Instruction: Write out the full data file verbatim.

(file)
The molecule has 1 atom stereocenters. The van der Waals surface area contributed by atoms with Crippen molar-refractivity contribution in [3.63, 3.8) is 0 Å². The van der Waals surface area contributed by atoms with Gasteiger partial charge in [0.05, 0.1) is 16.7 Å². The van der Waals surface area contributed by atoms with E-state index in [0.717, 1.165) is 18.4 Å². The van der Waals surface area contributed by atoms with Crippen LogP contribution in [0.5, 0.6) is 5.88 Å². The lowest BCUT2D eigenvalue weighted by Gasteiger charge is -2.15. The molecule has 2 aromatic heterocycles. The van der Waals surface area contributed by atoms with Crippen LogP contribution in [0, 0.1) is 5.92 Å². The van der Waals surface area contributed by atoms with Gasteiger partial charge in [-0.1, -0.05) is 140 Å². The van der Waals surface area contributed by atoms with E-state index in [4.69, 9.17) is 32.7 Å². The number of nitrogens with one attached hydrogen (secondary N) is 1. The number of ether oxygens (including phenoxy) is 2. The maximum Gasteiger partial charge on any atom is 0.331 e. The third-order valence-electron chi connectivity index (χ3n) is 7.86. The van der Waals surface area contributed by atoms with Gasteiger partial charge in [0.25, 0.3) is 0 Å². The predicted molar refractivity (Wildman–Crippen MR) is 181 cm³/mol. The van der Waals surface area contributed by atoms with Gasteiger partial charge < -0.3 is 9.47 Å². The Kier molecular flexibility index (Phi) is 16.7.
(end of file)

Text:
The molecule has 1 atom stereocenters. The van der Waals surface area contributed by atoms with Crippen molar-refractivity contribution in [3.63, 3.8) is 0 Å². The van der Waals surface area contributed by atoms with Gasteiger partial charge in [0.05, 0.1) is 16.7 Å². The van der Waals surface area contributed by atoms with E-state index in [0.717, 1.165) is 18.4 Å². The van der Waals surface area contributed by atoms with Crippen LogP contribution in [0.5, 0.6) is 5.88 Å². The lowest BCUT2D eigenvalue weighted by Gasteiger charge is -2.15. The molecule has 2 aromatic heterocycles. The van der Waals surface area contributed by atoms with Crippen LogP contribution in [0, 0.1) is 5.92 Å². The van der Waals surface area contributed by atoms with Gasteiger partial charge in [-0.1, -0.05) is 140 Å². The van der Waals surface area contributed by atoms with E-state index in [4.69, 9.17) is 32.7 Å². The number of nitrogens with one attached hydrogen (secondary N) is 1. The number of ether oxygens (including phenoxy) is 2. The maximum Gasteiger partial charge on any atom is 0.331 e. The third-order valence-electron chi connectivity index (χ3n) is 7.86. The van der Waals surface area contributed by atoms with Gasteiger partial charge in [0.25, 0.3) is 0 Å². The predicted molar refractivity (Wildman–Crippen MR) is 181 cm³/mol. The van der Waals surface area contributed by atoms with Gasteiger partial charge < -0.3 is 9.47 Å². The Kier molecular flexibility index (Phi) is 16.7.